According the results of a study published in JCO Global Oncology, patients with cancer who were hospitalized with COVID-19 had a high mortality rate, highlighting the need for close surveillance in this patient population. The study also identified numerous clinical factors associated with increased risk of death because of COVID-19.

The investigators reviewed medical records for all consecutive patients with cancer and COVID-19 at a single center in Brazil between March 31, 2020, and September 2, 2020.

The cohort included 576 patients. The mean patient age was 63 years (range, 18-93), and males and females each comprised approximately 50% of the cohort. Most patients (64.1%) identified as White, while the remaining identified as Mixed race (18.6%), Black (9.0%), or Other (8.3%). Most patients (75.7%) had at least 1 comorbidity. Among all patients, 50.3% had hypertension, 24.8% had diabetes, and 37.3% had a smoking history. The most common primary solid tumors were classified as gastrointestinal (23.1%), breast (15.6%), genitourinary (15.8%), gynecologic (7.5%), and lung (7.3%), while 10.2% of patients had a hematologic malignancy.


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Among all patients, 13.2% did not require hospitalization and received treatment at home, 85.9% required hospitalization, and 31.9% were hospitalized in an intensive care unit (ICU). Among patients admitted to the ICU, 84.4% received invasive mechanical ventilation and 81.8% received vasoactive drugs. Therapies directed towards COVID-19  were administered to 59% of patients.

The overall in-hospital mortality rate was 49.3%. The mortality rate was higher in patients who received best supportive care (BSC) alone (74.7%) and lower in those without evidence of disease (26%) and those who received not BSC alone oncologic treatment (44.6%). The use COVID-19-directed therapies did not appear to impact mortality.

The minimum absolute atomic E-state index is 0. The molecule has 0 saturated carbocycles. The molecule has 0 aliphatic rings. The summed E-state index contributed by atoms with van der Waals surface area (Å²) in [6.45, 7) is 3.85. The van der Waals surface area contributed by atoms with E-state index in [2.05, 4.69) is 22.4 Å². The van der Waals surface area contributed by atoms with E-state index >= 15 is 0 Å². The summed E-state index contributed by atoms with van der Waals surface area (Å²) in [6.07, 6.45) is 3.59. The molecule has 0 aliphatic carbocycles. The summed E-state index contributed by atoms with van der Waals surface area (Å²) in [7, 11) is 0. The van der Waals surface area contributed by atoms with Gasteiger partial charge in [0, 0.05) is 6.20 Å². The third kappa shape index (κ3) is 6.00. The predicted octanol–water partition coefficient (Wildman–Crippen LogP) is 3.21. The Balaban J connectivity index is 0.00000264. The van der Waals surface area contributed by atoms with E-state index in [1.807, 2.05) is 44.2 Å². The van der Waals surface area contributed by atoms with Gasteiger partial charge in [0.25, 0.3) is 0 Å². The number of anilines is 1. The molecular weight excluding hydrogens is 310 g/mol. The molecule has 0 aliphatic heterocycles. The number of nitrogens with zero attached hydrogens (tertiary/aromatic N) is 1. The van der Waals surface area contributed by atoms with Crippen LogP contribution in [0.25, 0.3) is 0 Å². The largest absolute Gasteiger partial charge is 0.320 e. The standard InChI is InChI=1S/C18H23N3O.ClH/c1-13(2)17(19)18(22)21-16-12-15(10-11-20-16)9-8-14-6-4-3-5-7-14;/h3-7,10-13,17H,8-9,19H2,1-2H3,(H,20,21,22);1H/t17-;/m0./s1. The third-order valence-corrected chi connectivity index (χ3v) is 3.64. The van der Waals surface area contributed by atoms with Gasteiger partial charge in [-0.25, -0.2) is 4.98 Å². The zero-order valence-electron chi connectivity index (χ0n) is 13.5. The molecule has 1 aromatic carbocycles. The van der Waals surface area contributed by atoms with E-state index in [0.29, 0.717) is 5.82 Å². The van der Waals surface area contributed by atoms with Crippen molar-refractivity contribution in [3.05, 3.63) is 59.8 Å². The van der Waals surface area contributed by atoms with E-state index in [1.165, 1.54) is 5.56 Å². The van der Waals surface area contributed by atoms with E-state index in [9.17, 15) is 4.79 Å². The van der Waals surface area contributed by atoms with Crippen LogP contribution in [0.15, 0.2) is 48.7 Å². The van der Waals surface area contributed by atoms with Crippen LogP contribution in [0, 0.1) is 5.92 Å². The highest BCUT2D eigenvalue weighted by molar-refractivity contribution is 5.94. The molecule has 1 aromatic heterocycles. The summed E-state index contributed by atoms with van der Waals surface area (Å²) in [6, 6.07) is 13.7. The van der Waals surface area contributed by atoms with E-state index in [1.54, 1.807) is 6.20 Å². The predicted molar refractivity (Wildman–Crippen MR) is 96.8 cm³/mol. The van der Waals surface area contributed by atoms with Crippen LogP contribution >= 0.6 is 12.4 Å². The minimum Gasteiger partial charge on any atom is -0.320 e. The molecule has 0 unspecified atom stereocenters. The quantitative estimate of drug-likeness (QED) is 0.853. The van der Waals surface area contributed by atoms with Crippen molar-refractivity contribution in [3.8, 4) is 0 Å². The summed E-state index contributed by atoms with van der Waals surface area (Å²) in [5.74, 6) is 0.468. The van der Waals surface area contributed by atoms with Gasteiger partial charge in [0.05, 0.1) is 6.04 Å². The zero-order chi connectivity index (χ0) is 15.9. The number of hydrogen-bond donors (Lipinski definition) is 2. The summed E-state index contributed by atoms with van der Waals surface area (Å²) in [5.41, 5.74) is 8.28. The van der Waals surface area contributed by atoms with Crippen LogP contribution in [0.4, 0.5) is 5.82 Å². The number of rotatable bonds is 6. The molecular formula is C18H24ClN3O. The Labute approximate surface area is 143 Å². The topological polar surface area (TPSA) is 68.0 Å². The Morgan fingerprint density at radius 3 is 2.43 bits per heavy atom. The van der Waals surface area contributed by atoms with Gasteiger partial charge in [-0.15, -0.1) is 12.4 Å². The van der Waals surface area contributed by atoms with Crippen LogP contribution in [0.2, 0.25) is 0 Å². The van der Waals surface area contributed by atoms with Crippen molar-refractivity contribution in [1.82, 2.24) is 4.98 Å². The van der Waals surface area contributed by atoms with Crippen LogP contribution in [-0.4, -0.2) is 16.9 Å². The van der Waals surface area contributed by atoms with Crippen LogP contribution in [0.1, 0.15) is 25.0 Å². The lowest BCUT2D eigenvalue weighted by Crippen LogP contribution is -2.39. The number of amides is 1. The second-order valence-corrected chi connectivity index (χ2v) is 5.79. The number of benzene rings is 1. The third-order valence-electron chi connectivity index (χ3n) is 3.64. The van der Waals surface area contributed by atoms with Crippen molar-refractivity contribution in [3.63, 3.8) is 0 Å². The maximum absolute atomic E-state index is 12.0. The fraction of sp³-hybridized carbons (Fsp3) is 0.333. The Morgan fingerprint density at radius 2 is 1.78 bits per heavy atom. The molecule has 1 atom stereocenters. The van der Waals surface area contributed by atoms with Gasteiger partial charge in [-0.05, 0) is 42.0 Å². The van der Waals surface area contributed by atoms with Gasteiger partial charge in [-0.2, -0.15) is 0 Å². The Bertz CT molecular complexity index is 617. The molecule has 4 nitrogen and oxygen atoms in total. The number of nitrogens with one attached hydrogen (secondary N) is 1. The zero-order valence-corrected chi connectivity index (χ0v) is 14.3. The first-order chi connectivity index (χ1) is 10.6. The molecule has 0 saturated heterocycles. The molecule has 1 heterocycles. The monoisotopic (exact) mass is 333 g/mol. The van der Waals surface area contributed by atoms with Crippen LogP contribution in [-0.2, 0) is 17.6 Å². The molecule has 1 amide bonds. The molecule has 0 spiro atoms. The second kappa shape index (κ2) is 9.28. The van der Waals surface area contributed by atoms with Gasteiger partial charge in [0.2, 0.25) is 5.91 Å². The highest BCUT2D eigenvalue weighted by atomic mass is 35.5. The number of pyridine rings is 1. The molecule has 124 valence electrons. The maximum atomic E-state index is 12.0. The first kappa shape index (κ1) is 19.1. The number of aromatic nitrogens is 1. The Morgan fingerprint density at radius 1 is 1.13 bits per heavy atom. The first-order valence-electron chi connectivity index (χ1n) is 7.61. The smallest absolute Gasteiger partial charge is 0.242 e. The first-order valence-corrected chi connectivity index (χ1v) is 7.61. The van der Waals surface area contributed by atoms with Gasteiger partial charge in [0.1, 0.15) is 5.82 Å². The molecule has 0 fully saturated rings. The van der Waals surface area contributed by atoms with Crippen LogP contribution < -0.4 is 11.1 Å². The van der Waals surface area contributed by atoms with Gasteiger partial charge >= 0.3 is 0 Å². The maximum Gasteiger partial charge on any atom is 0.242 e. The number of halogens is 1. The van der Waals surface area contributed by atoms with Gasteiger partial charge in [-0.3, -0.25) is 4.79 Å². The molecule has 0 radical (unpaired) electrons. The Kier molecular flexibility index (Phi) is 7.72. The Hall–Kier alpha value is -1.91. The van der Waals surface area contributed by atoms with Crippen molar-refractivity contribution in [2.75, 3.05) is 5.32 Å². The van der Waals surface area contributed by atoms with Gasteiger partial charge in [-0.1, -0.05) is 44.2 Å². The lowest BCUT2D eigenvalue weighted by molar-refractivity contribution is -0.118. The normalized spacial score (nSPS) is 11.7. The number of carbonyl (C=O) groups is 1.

In a multivariate logistic regression, clinical factors associated with increased risk of death because of COVID-19 were age over 65 years (odds ratio [OR], 1.68; 95% CI, 1.17-2.43; P =.005), Eastern Cooperative Oncology Group (ECOG) performance status (PS) greater than zero (ECOG PS 1-2 OR, 3.24; 95% CI, 1.85-5.68; P<.001; ECOG PS 3-4 OR, 3.57; 95% CI, 1.89-6.74; P<.001), BSC (OR, 2.67; 95% CI, 1.50-4.75; P =.001), primary lung cancer (OR, 2.20; 95% CI, 1.04-4.68; P =.039), and the presence of lung metastases (OR, 1.87; 95% CI, 1.18-2.95; P =.007).

Laboratory findings associated with a higher risk of unfavorable outcomes were neutrophilia (OR, 6.99; 95% CI, 2.68-18.20; P <.001), lymphopenia (OR, 2.20; 95% CI, 1.26-3.84; P =.005), and elevated levels of D-dimer (OR, 2.14; 95% CI, 1.21-3.80; P =.009), creatinine (OR, 2.86; 95% CI, 1.40-5.84; P =.004), C-reactive protein (OR, 2.15; 95% CI, 1.27-3.65; P =.004), or aspartate aminotransferase (OR, 1.77; 95% CI, 1.03-3.04; P =.038).

Limitations of the study included the retrospective design, accrual at a single institution, limited ability to evaluate the effect of individual cancer types and systemic therapeutic regimens on clinical outcomes due to restricted numbers of specific malignancy types.

“To our knowledge, this is the largest Latin American cohort to assess the characteristics, determinants of mortality, and clinical outcomes of hospitalized patients with cancer who were diagnosed with COVID-19,” the authors wrote. “In conclusion, delivering care for patients with cancer during the COVID-19 pandemic has become a major challenge for the cancer care community. Our data demonstrate a high mortality rate in patients with cancer who were diagnosed with COVID-19, emphasizing the need for close surveillance in this group of patients.”

Disclosure: The study author(s) declared affiliations with biotech, pharmaceutical, and/or device companies. Please see the original reference for a full list of authors’ disclosures. 

Reference

Nader Marta G, Colombo Bonadio R, Nicole Encinas Sejas O, et al. Outcomes and prognostic factors in a large cohort of hospitalized cancer patients with COVID-19. JCO Glob Oncol. 2021;7:1084-1092. doi:10.1200/GO.21.00087

This article originally appeared on Hematology Advisor